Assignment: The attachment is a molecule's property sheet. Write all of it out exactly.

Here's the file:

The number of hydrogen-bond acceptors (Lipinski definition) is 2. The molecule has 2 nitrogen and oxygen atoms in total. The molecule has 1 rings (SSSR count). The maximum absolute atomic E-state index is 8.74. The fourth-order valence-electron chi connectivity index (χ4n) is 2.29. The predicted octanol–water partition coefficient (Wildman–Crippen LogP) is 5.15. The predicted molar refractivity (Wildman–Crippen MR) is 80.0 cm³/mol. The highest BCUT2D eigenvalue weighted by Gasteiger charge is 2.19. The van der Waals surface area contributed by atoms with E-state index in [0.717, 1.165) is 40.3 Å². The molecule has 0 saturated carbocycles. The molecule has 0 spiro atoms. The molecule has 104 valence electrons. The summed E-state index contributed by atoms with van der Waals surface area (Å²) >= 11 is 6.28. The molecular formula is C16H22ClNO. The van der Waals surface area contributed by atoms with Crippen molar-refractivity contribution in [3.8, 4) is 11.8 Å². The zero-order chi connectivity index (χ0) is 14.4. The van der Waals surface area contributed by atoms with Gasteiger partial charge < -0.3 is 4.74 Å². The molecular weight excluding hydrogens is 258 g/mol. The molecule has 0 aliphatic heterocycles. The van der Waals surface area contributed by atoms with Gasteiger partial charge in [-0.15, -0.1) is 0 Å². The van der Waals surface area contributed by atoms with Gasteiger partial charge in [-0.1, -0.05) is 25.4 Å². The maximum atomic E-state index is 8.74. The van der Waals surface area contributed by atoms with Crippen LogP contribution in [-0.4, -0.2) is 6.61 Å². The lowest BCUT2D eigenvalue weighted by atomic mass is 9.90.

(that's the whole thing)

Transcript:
The number of hydrogen-bond acceptors (Lipinski definition) is 2. The molecule has 2 nitrogen and oxygen atoms in total. The molecule has 1 rings (SSSR count). The maximum absolute atomic E-state index is 8.74. The fourth-order valence-electron chi connectivity index (χ4n) is 2.29. The predicted octanol–water partition coefficient (Wildman–Crippen LogP) is 5.15. The predicted molar refractivity (Wildman–Crippen MR) is 80.0 cm³/mol. The highest BCUT2D eigenvalue weighted by Gasteiger charge is 2.19. The van der Waals surface area contributed by atoms with E-state index in [0.717, 1.165) is 40.3 Å². The molecule has 0 saturated carbocycles. The molecule has 0 spiro atoms. The molecule has 104 valence electrons. The summed E-state index contributed by atoms with van der Waals surface area (Å²) >= 11 is 6.28. The molecular formula is C16H22ClNO. The van der Waals surface area contributed by atoms with Crippen molar-refractivity contribution in [3.8, 4) is 11.8 Å². The zero-order chi connectivity index (χ0) is 14.4. The van der Waals surface area contributed by atoms with Gasteiger partial charge < -0.3 is 4.74 Å². The molecular weight excluding hydrogens is 258 g/mol. The molecule has 0 aliphatic heterocycles. The van der Waals surface area contributed by atoms with Gasteiger partial charge in [-0.15, -0.1) is 0 Å². The van der Waals surface area contributed by atoms with Gasteiger partial charge in [-0.1, -0.05) is 25.4 Å². The maximum atomic E-state index is 8.74. The van der Waals surface area contributed by atoms with Crippen LogP contribution in [-0.4, -0.2) is 6.61 Å². The lowest BCUT2D eigenvalue weighted by atomic mass is 9.90.